A question about a recipe: Not Red Velvet Cake with Fudge Glaze

I made this, and it came out slightly dry, and slightly over-dense. I can't blame the recipe - every cake of this sort that I make comes out slightly dry and slightly over-dense. I know in this case I can't blame the recipe, so it must be me, and it must be routine. I need some cake advice.



drbabs November 6, 2011
Another question made me think of this one also. You might want to consider using cake flour--it has a lower protein content and won't develop as much gluten, so your cake will be tender.
astreeter November 5, 2011
That's a good list -- thanks!
I'll try it again -- it wasn't bad the first time, just not quite what I'd hoped.
boulangere November 5, 2011
That's the spirit! Persevere!
boulangere November 5, 2011
All of the above information is spot-on. I'd add that sifting the dry ingredients is pretty critical. And when you add the eggs to the butter-sugar mixture, first crack them all into a measuring cup (it has a good pouring spout), and add them one at a time, allowing each to be fully incorporated before adding the next. Stop the mixer and scrape the bowl thoroughly before adding the dry ingredients. Add them in thirds, alternating with the buttermilk. After each addition, let the batter mix just long enough to hydrate the dry stuff. Scrape the bowl completely after all have been added, then mix briefly one last time. Even with cake flour, it's perfectly possible to overmix your batter, which overdevelops the gluten and results in a tough cake. Persevere!
durun99 November 5, 2011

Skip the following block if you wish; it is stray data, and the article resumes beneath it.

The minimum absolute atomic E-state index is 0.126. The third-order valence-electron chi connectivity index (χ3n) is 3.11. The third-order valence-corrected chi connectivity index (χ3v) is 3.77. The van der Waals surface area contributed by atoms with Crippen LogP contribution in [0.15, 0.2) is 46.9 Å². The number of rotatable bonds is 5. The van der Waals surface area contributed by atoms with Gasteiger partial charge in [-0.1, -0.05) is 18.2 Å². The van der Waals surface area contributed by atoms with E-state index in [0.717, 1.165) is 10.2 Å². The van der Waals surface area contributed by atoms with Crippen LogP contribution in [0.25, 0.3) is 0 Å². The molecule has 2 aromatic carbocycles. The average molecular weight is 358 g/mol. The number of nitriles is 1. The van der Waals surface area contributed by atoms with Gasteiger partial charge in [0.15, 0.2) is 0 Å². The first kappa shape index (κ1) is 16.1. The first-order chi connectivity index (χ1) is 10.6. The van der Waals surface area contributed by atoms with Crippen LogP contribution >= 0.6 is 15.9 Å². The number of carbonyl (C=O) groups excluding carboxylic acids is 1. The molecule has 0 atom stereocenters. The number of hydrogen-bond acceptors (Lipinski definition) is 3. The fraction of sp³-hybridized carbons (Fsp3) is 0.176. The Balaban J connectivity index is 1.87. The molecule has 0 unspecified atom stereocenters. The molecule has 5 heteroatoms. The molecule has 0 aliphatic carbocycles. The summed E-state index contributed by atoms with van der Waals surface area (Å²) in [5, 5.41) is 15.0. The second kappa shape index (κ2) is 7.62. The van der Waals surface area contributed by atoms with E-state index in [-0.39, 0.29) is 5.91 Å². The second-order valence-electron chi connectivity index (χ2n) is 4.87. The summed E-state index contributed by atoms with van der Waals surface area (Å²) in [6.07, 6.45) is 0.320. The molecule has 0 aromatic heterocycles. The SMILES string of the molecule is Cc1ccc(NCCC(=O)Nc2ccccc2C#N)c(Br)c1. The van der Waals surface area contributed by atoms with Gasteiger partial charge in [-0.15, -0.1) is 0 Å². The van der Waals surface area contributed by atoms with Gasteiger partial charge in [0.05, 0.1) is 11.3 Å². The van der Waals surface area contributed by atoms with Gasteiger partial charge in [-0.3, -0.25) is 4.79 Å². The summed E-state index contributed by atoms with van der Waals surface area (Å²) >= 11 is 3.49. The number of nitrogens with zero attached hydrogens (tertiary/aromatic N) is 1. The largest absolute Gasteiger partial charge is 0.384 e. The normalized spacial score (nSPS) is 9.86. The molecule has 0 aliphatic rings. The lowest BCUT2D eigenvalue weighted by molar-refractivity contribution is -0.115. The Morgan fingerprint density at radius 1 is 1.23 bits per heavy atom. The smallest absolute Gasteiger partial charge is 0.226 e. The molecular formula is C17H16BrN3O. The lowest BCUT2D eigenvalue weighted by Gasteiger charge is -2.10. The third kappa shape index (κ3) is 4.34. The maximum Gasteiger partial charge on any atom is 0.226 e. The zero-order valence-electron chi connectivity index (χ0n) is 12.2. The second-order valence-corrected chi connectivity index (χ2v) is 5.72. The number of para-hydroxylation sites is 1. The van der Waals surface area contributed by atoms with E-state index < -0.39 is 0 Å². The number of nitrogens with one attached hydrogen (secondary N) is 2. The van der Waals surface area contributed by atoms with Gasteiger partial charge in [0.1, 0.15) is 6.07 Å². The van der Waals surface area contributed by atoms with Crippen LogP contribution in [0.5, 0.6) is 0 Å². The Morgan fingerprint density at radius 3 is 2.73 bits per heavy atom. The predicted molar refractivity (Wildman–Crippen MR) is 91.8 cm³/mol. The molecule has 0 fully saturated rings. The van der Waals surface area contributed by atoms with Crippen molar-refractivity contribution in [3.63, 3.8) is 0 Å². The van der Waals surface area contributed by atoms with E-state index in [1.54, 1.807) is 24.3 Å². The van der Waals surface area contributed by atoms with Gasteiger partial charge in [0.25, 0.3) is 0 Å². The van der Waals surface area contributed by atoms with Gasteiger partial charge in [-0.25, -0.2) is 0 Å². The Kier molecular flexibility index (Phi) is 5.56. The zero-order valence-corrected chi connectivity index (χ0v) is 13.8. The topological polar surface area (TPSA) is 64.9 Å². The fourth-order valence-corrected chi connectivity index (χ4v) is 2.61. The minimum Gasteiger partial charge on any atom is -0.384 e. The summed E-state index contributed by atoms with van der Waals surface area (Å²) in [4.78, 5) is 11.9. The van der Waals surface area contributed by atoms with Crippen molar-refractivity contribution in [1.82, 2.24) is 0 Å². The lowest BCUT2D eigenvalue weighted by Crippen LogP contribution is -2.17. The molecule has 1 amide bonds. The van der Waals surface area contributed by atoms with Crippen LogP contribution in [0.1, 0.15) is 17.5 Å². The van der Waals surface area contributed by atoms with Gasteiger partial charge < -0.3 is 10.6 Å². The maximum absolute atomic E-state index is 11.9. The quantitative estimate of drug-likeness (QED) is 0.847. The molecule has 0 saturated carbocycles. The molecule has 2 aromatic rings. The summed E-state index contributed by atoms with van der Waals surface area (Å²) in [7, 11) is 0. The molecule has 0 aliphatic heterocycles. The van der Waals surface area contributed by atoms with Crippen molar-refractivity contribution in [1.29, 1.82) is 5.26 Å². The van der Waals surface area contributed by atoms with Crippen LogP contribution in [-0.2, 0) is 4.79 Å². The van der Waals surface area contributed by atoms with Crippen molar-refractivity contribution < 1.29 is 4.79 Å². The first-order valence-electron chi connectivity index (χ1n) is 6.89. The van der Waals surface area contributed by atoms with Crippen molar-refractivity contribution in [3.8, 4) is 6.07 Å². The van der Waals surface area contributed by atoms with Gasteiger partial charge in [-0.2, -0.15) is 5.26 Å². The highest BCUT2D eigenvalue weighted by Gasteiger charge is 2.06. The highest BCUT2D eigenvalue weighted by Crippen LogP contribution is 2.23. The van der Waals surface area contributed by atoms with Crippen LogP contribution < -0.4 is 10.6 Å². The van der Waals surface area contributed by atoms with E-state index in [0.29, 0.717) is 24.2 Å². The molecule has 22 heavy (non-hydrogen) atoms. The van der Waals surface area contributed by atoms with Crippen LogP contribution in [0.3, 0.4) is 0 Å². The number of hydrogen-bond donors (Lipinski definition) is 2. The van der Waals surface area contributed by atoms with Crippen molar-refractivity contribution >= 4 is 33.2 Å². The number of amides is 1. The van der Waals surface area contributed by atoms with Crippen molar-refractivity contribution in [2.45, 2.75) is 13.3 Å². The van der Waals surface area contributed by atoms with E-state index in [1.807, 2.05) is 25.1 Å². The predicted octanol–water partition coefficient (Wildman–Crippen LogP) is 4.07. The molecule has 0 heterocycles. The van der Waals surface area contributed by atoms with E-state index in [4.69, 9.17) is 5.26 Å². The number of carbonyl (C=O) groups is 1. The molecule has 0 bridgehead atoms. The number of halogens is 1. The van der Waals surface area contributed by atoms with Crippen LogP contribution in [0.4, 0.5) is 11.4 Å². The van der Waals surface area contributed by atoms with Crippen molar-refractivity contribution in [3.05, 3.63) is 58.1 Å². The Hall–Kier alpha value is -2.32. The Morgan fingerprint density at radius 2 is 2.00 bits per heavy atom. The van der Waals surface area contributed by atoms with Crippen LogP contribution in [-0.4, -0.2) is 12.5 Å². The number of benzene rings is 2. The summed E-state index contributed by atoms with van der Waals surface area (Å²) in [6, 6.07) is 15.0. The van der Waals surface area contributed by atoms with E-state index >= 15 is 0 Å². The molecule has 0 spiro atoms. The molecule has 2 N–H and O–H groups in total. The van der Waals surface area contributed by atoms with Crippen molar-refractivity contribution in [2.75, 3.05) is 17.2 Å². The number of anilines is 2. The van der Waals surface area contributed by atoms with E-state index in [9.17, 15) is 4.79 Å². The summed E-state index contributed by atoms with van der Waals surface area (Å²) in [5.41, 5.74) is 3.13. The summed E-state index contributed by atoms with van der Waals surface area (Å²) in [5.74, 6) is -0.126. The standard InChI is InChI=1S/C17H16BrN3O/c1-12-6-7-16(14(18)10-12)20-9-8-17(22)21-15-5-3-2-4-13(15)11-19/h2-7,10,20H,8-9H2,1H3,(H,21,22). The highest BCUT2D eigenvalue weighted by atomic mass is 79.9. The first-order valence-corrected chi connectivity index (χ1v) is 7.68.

Whoops, make that beating the butter and sugar in step 3.
durun99 November 5, 2011
I made this cake 2 weeks ago and it was not at all dense, just the opposite, very much like a store-bought mix with better flavor as A&M said. In addition to the other answers, I would suggest you make sure you are beating the cream and sugar enough in step 3 to get them light and fluffy---I usually do 3 to 5 minutes on speed 4 of my KitchenAid. That will make sure the cake is well aerated.
drbabs November 5, 2011
I agree with hla--definitely check your oven temperature and your technique for measuring flour. Liquids, too--get at eye level with your measuring cup (and use a measuring cup that's meant for liquids) to make sure you're measuring accurately.
hardlikearmour November 5, 2011
Have you checked your oven temperature? If not, purchase an oven thermometer and check it.
How do you measure your flour? If you're not using a scale your measurements may be inaccurate. I'm a big fan of the scale for baking especially. If you don't have a scale check out Merrill's demo for measuring flour. Definitely sift or whisk the flour before measuring -- 1 cup sifted flour has less flour in it by weight, than 1 cup non-sifted flour. http://www.food52.com/blog/2227_how_to_measure_flour
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